The Price of Success

The Price of Success

Billing IT costs back to the business can instil a sense of user accountability and a desire to consume IT resources more efficiently. It can also inspire very creative and misguided cost-cutting schemes among users


How Southern Company started billing the business for IT expenditures, creating enterprise-wide accountability and inspiring more rational investment approaches.

Billing IT costs back to the business can instil a sense of user accountability and a desire to consume IT resources more efficiently. It can also inspire very creative and misguided cost-cutting schemes among users. When Southern Company, one of the US's largest electrical utilities, started charging its business units for IT telecom costs based on available capacity, a business manager got the bright idea to reduce the charges by constricting the capacity of his telecom pipe. In another incident, Southern allocated data network charges based on the number of PCs in a department, inspiring managers to unplug desktops from the network. While Southern headed off these schemes before they could do harm to worker productivity, these schemes showed Southern that it needed to get smarter about how it did IT chargeback.

Some CIOs wince at the mention of chargeback, the practice of billing some or all IT expenditures back to the business units that consume IT services. They envision resentful users and the tedium of the accounting. But many swear by its power to spread IT cost accountability and responsible consumption throughout the organization. "It puts responsibility for IT spending on everyone's shoulders," says Becky Blalock, senior vice president and CIO of Southern. "It's easy to order desktops for your employees when the cost is billed to some other group. But if you have to pay for and manage that cost yourself, it forces accountability."

Southern has had more than seven years to learn how to do chargeback right. It was in the mid-1990s when IT services were reclassified as individual products and billed by demand to the businesses. The move was part of a major IT restructuring initiated by Tom Fanning, Southern's current CFO, who at the time was serving a stint as CIO. The results, he says, have been transformative. "Today, IT is not just viewed as a cost centre where money goes in and nothing comes out," says Fanning. "You know what you're paying, and you know what you're getting for it." That knowledge has improved overall perception of IT's value and fostered more disciplined IT investment throughout Southern's nine subsidiaries. Without chargeback and the centralized, standards-based governance model Fanning also initiated, Southern's IT costs would be at least one-third higher, he estimates.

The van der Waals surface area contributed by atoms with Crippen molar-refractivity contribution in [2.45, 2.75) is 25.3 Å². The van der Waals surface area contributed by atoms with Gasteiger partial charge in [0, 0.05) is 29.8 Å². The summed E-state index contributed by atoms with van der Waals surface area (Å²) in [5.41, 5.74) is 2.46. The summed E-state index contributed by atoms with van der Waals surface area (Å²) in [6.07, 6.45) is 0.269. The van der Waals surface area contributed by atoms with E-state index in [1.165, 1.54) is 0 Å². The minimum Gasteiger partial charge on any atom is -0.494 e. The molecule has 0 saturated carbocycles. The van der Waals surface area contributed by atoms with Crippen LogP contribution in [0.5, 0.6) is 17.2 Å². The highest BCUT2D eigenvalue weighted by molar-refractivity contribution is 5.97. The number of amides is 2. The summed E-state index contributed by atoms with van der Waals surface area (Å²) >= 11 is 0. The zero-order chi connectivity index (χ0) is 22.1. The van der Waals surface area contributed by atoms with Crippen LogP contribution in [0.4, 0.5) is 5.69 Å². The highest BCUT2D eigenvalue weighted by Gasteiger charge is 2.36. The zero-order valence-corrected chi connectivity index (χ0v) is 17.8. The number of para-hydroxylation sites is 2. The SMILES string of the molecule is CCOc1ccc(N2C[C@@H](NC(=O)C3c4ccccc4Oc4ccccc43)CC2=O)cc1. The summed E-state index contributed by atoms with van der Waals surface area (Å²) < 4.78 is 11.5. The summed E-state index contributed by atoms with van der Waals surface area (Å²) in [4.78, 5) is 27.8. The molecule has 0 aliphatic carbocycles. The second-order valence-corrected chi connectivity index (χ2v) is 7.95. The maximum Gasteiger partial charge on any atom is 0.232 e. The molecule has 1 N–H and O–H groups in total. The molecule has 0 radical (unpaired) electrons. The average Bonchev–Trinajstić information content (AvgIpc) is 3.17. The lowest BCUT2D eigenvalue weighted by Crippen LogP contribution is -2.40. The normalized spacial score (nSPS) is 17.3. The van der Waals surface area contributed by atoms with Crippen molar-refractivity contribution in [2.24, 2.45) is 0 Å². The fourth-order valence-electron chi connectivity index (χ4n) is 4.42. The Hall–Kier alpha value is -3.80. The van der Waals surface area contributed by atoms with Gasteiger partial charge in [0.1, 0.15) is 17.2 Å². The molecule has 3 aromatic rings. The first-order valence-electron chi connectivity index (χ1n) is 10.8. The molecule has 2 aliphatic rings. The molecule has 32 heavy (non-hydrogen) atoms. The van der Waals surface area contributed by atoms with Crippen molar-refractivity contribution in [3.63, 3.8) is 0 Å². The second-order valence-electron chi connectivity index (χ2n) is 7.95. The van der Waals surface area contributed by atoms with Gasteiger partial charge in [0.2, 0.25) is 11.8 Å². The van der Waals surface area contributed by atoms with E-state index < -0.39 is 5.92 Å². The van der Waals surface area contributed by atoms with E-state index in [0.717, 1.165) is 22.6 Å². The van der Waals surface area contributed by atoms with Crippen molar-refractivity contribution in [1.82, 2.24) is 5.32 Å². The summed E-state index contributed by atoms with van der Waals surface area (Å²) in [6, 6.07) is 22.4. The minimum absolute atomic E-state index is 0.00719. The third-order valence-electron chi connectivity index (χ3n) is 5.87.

And without the financial transparency that chargeback creates, there might not be an internal IT department at all. When Fanning initiated the program, no one could prove that IT was competitive with outside service providers. Today, based on benchmark data and live RFPs, Southern knows that internal IT delivers products and services for $US36 million less than what outsourcers would charge to provide the same service levels. "I compete with vendors every day that, if I don't meet with them, will go to the business units and say: 'We can save you money'," says Blalock. "If the business doesn't know what IT's costing and what value they're getting, then it's easy to believe what the vendor is selling and decide to outsource this whole thing."

"If nothing else," says Blalock, "transparency is job security for me."

The $US39.50-a-Month PC

Southern divides its $US245 million IT budget into four chargeback buckets - products, services, applications and corporate-billed services - each allocated in different ways to different customers.

In the products bucket are PCs, laptops, printers, PC-based software and field operations labour. PCs, for example, are billed at $US39.50 per month, which includes the hardware, operating system, labour for setup and eventual replacement, and financing charges. These bills are sent to specific user groups, and costs are tied directly to the number of PCs deployed in those groups.

The services bucket holds charges for services performed solely for the benefit of one user group in a business unit or function, such as a service that requires an IT field support person to work on information technology within a specific power plant. These charges are directly billed to that exclusive business consumer.

The applications bucket includes costs to build and maintain applications that serve functions such as marketing, power transmission or distribution. These are billed to function heads, such as the chief marketing officer, and are based on time and materials used.

The final bucket is called corporate-billed services. It represents about half of all IT costs and covers services such as the mainframe, help desk and the network. These are all enterprise-level services for which adjustments to month-to-month consumption would have little effect on the actual associated fixed costs. For example, if marketing uses the help desk less in April, the bill won't go down, because the overhead associated with maintaining a help desk is still there. (Southern made a big mistake in this area initially - more on that later.) Bills for these services go directly to the CEOs of Southern's businesses.

The bills to an operating company can be hundreds of pages long and are delivered monthly in electronic form. Charges are linked to specific work orders from the users. And money does change hands, moving from business budgets to the IT group. This isn't a mere numbers exercise.

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